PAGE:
May’s vivacious personality and attention to detail soon garnered the attention of John Lennon and Yoko Ono, who hired her to be their personal assistant and eventually, production coordinator. After three years, and still in her early twenties, she found herself one day in an awkward position with Ono. The couple were not getting along and Ono essentially recommended that May begin dating John. May told Ono that she was not interested. But once pursued sincerely by Lennon himself, and sanctioned by Ono (who would call them daily), they began an 18-month relationship, which would often be referenced as the “Lost Weekend” (ironically, the name of a classic American film).

What if a young person that she knew now found him or herself in a similar predicament in 2017? What advice would she give?

“They would have to follow what it means to them. Was the job important? How did they feel about the boss doing that? And in this day and age, if a boss came to you and said that, most of the time, and it depends on who it is because the entertainment business is not the same as the corporate world because there’s always that fascination, the gasps, the ‘There’s that person.’

I would have to ask, ‘Do you like this person in that way?’ Because everybody is different. I would not say, ‘Oh, you should go run with it.’ It wasn’t until John started chasing after me that I said, ‘What? Why would he want me?’ But he did, and that’s something different.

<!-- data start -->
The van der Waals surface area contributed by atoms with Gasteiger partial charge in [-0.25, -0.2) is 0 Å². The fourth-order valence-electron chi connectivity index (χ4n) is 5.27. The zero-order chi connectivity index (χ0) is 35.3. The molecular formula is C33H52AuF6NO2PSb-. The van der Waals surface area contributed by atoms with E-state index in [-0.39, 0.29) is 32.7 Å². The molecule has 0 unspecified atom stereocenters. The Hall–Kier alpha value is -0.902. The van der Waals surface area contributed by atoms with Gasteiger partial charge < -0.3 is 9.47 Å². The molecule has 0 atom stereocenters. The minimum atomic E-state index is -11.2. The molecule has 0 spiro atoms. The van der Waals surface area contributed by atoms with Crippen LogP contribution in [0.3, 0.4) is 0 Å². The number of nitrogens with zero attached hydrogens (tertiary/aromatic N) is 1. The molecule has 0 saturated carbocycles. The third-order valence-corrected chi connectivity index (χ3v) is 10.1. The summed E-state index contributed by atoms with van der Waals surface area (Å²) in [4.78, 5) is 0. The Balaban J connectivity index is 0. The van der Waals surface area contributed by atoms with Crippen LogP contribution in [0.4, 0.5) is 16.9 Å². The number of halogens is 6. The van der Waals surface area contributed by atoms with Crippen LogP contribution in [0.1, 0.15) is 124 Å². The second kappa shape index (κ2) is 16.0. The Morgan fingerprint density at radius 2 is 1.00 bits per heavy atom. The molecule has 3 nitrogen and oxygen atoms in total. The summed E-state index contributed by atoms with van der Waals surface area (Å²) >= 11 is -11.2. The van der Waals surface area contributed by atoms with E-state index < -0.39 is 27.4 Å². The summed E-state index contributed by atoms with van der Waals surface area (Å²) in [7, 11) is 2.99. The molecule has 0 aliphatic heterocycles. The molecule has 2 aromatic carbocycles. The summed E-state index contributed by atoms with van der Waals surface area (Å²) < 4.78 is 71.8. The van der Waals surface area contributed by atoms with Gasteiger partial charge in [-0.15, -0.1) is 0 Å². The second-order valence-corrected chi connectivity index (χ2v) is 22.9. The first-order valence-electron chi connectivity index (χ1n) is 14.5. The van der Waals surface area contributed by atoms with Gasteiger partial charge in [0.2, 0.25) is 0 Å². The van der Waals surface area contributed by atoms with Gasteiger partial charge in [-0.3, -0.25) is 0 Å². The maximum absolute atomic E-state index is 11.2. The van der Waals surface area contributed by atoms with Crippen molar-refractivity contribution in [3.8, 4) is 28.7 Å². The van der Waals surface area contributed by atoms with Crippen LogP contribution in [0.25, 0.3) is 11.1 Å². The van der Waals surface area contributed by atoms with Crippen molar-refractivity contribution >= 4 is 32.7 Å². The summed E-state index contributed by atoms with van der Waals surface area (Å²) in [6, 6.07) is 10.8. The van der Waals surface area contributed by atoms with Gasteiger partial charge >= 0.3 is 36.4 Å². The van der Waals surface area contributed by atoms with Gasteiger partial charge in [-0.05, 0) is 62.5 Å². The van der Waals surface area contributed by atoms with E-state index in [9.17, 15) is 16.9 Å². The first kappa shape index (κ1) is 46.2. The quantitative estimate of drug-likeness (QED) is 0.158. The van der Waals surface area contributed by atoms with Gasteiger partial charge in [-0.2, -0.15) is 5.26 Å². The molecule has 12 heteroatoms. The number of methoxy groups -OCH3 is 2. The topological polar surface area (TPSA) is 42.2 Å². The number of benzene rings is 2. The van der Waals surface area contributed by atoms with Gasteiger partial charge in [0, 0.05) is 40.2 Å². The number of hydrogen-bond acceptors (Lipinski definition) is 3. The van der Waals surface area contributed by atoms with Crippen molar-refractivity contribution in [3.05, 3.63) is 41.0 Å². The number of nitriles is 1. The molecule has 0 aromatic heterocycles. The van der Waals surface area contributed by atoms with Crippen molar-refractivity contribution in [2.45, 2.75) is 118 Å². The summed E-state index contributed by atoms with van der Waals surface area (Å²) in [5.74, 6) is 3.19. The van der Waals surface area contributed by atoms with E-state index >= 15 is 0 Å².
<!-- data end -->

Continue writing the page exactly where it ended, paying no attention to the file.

But I would not say, ‘Go out there and follow whatever the boss says.’ I was also prepared to leave, so there’s a whole lot of things that go with it. There are a lot of parameters involved in making that decision, especially if you like your job and you’re hoping that it doesn’t complicate the situation. But how can it not? Having worked for them for three years, it came out of left field. It wasn’t something on my mind.”

During her extended relationship with Lennon, he recorded several albums, one, ‘Walls and Bridges’ received critical acclaim, and led to Ms. Pang’s RIAA Gold Album Award in 1974.

The album was a stunner. Lennon’s voice was luminous. How would May describe Lennon’s emotional state and creative process during the making of this album?